Wednesday, July 28, 2010

The Smallest Fiddler in Palatka

After playing the festival in Sighet we suffered an unpleasant surprise: we had no place to stay for the night after our concert, a day we had expected to be a free day with accomodations. When you are traveling with a band abroad, this is one of the worst nightmares - the local promoter who strands you with eight people on a shoestring budget. Luckily, when Di Nayes get into a pickle like this in Transylvania, we are covered. We have a safe haven. Puma made a call, we met fiddler Florin Codoba in Cluj, and an hour later we were at his uncle Lőrincz' house in in Palatka.
Palatka - written as Palatca in Romanian - is a village in the deep middle of the Transylvanian plains, the Mezőség, home to one of the most deeply stirring music and dance tradtions that I ever encountered anywhere. I have written about Palatka here, here, and here, but this is the music that I heard at the age of fifteen and something went click in my soul and I had found my sound for life. This is what made me buy my first fiddle. It is the sound that brought me to Europe twenty years ago, and is one of the main reasons I remain here.I can't live far from the persistant audial addiction I have to the music of the Palatka Gypsy Band. The Hungarian folk scene considers the Palatka band to be the most archaic of the Transylvanian string band traditions, and most of the best Hungarian fiddlers have spent time learning to play in the confoundingly asymetrical style. The unique sound of the Mezőség fiddle bands is the use of the three string kontra viola and the highly ornamented and often dissonant fiddle style.Modal melodies - ones that might be harmonized using minor chords - are harmonized using major chords on the kontra and bass. Like most Mezőség villages it is ethnically mixed, about 350 of its 1400 residents are Hungarian, with about as many Gypsy. The musicians tend to come from three or four musician Gypsy familes, the Codobas, the Macsingos, the Moldovans and the Radaks. The two Codoba brothers - Béla and Martón - led the band in its glory days between 1970 and 2000, when Béla died of a heart attack on stage at a concert in Veszprém and his place as second lead fiddle was taken over by cousin Lőrincz, who used to play kontra viola in the band.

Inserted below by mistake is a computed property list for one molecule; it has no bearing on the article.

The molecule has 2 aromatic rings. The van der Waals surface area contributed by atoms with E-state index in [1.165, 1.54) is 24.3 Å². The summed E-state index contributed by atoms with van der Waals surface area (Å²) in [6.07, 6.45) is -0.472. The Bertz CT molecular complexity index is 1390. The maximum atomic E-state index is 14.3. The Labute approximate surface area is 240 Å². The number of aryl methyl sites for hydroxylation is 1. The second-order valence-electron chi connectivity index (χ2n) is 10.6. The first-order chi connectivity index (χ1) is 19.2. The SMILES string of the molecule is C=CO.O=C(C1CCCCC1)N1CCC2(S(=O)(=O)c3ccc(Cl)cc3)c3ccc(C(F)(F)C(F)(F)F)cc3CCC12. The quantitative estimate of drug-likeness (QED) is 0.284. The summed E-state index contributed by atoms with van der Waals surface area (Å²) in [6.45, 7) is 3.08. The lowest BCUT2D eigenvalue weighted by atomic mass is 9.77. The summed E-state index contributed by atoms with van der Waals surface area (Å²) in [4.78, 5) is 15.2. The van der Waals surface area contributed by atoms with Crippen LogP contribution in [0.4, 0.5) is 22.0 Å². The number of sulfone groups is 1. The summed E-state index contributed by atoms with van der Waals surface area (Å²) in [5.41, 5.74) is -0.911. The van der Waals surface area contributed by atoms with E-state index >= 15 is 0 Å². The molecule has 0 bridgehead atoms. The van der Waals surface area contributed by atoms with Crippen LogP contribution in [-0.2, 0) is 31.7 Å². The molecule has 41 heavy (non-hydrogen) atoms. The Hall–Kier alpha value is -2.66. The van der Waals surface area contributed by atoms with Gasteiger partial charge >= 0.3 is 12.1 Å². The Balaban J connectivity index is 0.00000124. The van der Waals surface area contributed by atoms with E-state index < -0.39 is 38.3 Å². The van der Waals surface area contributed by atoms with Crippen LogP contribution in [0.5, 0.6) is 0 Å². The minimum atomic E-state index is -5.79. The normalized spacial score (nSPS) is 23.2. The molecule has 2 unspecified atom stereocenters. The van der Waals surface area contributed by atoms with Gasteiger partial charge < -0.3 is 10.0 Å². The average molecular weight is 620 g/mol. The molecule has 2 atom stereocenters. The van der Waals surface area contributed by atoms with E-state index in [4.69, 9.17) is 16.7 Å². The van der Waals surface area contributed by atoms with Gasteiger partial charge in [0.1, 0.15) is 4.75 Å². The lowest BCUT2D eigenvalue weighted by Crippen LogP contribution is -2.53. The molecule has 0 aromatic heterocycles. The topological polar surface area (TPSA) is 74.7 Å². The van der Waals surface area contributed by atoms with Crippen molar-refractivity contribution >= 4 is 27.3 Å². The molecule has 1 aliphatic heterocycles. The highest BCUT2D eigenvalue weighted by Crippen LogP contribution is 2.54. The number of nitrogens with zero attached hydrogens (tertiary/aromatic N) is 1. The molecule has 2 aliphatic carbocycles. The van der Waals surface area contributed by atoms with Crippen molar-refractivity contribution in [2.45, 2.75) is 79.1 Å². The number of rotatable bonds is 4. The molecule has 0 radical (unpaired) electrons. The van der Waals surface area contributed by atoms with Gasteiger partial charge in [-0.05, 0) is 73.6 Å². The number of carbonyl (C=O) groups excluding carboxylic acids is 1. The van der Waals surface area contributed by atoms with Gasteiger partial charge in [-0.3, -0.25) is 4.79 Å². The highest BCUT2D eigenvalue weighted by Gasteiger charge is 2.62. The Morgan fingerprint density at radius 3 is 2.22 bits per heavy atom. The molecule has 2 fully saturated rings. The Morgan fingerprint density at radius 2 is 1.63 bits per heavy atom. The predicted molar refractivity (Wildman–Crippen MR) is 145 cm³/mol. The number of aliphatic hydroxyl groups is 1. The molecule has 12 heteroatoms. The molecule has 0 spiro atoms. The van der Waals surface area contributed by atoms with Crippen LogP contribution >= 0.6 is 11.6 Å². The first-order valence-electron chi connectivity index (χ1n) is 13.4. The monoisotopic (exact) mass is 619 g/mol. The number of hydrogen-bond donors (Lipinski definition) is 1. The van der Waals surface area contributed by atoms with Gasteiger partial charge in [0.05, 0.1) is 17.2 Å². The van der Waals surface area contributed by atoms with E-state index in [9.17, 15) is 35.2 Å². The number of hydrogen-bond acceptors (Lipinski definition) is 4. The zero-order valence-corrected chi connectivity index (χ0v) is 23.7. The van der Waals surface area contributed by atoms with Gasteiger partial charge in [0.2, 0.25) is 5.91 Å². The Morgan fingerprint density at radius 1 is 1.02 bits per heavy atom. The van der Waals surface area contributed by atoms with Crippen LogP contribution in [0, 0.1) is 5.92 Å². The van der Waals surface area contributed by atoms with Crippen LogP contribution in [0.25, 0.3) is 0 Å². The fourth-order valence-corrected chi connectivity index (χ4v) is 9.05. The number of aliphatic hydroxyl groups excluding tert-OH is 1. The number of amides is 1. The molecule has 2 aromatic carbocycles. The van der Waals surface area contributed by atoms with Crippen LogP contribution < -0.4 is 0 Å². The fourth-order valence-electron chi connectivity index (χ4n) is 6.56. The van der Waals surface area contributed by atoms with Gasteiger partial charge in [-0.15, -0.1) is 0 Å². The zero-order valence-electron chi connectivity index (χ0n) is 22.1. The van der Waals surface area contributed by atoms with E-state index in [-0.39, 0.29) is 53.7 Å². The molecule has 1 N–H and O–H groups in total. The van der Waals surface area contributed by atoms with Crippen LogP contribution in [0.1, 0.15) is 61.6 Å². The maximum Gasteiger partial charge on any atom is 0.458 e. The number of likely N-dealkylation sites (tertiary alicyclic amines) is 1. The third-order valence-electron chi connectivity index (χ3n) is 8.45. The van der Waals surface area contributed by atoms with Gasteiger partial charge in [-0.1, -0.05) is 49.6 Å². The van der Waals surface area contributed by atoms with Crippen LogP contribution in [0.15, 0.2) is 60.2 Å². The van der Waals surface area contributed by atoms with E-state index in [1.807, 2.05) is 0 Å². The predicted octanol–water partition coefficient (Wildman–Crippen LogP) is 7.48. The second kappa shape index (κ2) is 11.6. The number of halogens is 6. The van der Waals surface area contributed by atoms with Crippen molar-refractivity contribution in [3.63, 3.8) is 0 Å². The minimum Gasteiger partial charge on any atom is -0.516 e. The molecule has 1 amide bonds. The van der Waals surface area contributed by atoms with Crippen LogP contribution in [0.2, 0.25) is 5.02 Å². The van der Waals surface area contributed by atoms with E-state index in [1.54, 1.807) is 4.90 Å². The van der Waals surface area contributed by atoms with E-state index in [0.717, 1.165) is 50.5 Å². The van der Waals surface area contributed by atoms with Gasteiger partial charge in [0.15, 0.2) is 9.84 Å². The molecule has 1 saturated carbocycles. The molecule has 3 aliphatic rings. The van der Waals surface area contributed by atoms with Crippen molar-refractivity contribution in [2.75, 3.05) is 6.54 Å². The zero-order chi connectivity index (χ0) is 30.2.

In this youtube video Béla is playing with a much younger Florin around 1996, when teenage Florin was just starting to learn to play. What is amazing is how closely Florin's bowing exactly matches that of his uncle. That is how the sound and style is inherited. People are always predicting the death of traditional music, a form which is fast losing ground in the modern, digitalized world, but among the Gypsy musician dynasties of Palatka, the younger generation still grows up in a world surrounded by music.
The latest example: the amazing two and a half year old Sebi. Sebi was with his parents at the general store that serves as the Gypsy bar in Palatka when we arrived. While we arranged for the musicians to come down to play, Sebi's uncle produced a tiny, unstrung 1/4 size fiddle and Sebi "played."